World of Esaene (ENWorld)

Tuesday, April 18, 2006

Thinking outside the box

Too many magic systems are outside of the normal rules. That is to say you have a base mechanic that works a certain way (attack/skill system for D20 for instance) and your magic system works differently (spell slot with saving throws). Some systems are a bit more unified, but most have magic as being completely separate from the rest of the character.


I've seen some systems use a skill or pseudo-skill system for magic, which is not a bad idea but still seems a little off. I was brainstorming the other day and came up with an interesting idea.

What if a character's magic abilities were feats that allowed him to modify his base abilities. Specifically, say your magic allows you to modify your bluff skill outside of "normal" boundaries.

With bluff, you can convince someone of a lie or trick them. With bluff backed by magic, you can convince them of things they would never believe normally, fascinate them into a stupor, or any number of things. Magic-backed intimidate could cause fear and panic, decipher script could allow you to read dead or alien languages, Gather Information could allow you to commune with spirits for ancient lore, etc.

The point is that magic becomes a seamless part of the skill system. The mechanic from that point could be similar to the base - d20+modifier (even a skill) vs. DC.

This puts a premium on skills, which is what wizards were supposed to be about. They were wise men who valued knowledge. If someone wants to turn lead into gold, instead of learning a transmutation spell, they take ranks in Craft (Alchemy). The magic allows them to increase their skill bonus to perform things that would otherwise be improbable.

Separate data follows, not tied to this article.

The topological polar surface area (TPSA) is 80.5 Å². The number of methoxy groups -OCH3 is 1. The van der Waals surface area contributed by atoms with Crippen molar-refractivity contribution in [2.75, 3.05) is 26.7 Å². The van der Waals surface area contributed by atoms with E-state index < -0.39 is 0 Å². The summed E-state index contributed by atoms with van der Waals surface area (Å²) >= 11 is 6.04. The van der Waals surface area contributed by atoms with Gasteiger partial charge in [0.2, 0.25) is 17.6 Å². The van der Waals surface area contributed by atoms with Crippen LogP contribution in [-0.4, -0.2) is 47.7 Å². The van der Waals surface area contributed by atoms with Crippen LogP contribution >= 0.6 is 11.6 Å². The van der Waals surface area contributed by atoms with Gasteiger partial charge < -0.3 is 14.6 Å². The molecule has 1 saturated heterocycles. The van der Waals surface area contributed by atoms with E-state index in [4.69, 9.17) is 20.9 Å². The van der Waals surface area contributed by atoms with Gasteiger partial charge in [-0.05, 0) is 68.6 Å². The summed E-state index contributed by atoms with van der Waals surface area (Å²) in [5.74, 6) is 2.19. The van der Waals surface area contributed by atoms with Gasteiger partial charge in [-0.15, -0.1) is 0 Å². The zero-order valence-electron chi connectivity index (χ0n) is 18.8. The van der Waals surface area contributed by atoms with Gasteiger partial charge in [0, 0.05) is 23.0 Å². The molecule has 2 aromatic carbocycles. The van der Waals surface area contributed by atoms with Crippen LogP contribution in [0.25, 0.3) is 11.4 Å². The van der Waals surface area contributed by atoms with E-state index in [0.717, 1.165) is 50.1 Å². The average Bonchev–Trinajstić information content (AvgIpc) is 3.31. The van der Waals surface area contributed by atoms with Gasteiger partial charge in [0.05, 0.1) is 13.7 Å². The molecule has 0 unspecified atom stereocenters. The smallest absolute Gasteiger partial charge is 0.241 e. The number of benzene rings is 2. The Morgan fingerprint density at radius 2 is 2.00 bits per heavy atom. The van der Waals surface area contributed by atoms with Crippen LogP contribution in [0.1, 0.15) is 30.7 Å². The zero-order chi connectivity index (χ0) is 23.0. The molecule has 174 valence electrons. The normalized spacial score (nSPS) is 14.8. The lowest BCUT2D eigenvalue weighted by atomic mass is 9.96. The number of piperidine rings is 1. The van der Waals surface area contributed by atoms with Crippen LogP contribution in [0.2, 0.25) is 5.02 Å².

Therefore, if a wizard needs to perform a dangerous spell on a demon, he would either need to know about demons already or go research it.

There would be higher magics as well - basically new feats that allow him to modify skills in new ways and ones that allow him basic powers that he could use with effort.

I really loathe spell memorization and want to get away from that. Wizards should be powerful because of their knowledge and skill, not because they have two wish spells memorized, or they have a ring that gives them three extra fireballs per day.

Friday, April 07, 2006

Balancing world & rules

So a few questions for any readers out there:

What should be the intial balances of rules v worldbook in the initial release?
How integrated should the rules be into the worldbook?
Should they be completely separate parts of the book, a la Castle Falkenstein?
How much of the rules should depend on the use of Esaene as the game world?

Just some random musings as we wait for Chris's next big burst of creativity...

Story theories

I will start GMing a game of Mutants and Masterminds soon with my normal gaming group. I haven't run a game in some time and I was going to try out a lot of the story and theme ideas I have read about on many sites, as well as some basic story structure elements I have read about while persuing my dream of fiction writing.

We'll see how it goes. I'm curious to see how the fiction structure will compliment or clash when you have multiple points of view all shouldering each other aside for screen time. It will have to be managed.